The chief risk of liberal prescribing was not so much that the patient would become addicted — though it happens occasionally — but rather that excess medication fed the rivers of pills that were coursing through many neighborhoods. And as more painkillers began circulating, almost all of them prescribed by physicians, more opportunities arose for non-patients to obtain them, abuse them, and die. OxyContin formed a particularly notorious tributary. Available since 1996, this slow-release form of oxycodone was designed to last up to 12 hours (about six to eight hours longer than immediate-release preparations of oxycodone, such as Percocet). A sustained blood level was meant to be a therapeutic advantage for patients with unremitting pain. To achieve long action, each OxyContin tablet was loaded with a large amount of oxycodone.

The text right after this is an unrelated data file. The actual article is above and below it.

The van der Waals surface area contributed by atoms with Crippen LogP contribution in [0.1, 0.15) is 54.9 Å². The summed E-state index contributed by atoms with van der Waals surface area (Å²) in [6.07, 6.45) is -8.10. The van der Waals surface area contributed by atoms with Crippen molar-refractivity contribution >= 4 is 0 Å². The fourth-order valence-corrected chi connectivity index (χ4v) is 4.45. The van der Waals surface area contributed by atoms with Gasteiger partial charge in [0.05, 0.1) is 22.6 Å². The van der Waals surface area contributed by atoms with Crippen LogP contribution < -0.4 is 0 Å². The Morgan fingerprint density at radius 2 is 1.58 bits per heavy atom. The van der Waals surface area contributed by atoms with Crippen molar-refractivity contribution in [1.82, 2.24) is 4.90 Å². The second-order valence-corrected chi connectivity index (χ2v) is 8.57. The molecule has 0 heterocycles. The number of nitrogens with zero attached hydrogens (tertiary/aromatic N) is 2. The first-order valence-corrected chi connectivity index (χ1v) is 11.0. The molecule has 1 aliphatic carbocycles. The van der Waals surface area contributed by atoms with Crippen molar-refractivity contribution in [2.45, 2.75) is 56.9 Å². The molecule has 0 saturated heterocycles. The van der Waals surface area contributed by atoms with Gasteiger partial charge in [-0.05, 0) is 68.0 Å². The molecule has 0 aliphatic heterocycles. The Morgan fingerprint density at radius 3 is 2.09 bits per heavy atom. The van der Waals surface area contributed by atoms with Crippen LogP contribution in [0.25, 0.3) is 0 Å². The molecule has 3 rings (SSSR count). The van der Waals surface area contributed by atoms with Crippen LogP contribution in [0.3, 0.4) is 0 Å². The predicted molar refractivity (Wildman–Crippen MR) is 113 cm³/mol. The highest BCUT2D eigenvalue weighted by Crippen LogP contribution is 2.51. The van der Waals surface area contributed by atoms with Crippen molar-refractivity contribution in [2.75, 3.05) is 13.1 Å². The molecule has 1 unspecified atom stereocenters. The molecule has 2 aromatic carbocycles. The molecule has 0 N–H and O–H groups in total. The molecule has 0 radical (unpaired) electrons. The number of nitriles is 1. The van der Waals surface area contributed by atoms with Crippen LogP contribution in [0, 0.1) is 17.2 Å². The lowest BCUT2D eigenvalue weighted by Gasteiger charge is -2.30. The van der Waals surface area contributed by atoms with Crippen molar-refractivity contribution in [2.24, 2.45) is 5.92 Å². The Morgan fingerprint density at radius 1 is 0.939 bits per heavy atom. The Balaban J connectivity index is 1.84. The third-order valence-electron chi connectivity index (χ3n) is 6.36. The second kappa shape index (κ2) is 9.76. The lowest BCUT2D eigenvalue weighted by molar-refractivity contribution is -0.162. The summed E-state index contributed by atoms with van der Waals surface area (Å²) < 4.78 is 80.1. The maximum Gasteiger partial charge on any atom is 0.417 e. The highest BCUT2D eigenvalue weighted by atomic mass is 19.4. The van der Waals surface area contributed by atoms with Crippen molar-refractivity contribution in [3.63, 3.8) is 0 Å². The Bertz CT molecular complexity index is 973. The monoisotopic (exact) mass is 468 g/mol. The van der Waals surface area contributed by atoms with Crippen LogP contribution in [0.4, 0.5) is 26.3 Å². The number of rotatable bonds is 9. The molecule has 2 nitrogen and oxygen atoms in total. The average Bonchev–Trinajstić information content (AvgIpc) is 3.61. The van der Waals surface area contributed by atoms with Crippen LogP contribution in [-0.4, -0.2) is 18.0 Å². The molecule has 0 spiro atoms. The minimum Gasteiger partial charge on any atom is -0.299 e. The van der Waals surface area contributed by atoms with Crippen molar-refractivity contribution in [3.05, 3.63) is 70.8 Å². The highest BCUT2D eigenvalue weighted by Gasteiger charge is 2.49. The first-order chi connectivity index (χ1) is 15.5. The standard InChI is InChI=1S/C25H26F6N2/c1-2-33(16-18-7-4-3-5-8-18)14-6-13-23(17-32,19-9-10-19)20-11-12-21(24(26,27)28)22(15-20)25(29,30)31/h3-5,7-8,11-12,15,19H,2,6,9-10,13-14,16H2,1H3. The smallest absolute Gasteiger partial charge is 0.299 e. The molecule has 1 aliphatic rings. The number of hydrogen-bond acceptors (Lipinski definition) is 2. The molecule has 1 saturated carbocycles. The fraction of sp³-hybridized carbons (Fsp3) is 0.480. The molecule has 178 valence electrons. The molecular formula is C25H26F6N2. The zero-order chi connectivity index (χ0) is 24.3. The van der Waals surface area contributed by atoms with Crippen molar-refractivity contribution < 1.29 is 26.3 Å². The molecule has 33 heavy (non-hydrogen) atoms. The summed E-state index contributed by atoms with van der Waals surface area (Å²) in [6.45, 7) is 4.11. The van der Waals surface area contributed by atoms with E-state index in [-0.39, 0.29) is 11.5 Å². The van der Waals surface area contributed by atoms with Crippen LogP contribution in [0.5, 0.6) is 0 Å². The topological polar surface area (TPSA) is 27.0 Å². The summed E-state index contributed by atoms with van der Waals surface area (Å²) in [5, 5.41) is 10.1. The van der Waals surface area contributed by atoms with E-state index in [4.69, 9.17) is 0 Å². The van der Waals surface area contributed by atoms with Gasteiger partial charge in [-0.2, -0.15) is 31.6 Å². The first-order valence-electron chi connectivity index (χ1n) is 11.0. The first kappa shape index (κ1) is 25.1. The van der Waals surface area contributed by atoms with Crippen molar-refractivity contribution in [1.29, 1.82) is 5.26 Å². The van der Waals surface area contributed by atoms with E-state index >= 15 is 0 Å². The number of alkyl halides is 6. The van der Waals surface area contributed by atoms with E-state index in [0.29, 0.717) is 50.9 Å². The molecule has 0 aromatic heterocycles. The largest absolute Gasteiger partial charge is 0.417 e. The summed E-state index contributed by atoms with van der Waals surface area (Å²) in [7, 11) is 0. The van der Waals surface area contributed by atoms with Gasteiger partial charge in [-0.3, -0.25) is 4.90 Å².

Packing a large dose into a single pill presented a major unintended consequence. When it was crushed and snorted or dissolved in water and injected, OxyContin gave a clean, predictable, and enjoyable high. By 2000, reports of abuse of OxyContin began to surface in the Rust Belt — a region rife with injured coal miners who were readily prescribed OxyContin, or, as it came to be called, “hillbilly heroin.” Ohio along with Florida became the “pill mill” capitals of the nation. These mills were advertised as “pain clinics,” but were really cash-only businesses set up to sell painkillers in high volume. The mills employed shady physicians who were licensed to prescribe but knew they weren’t treating authentic patients.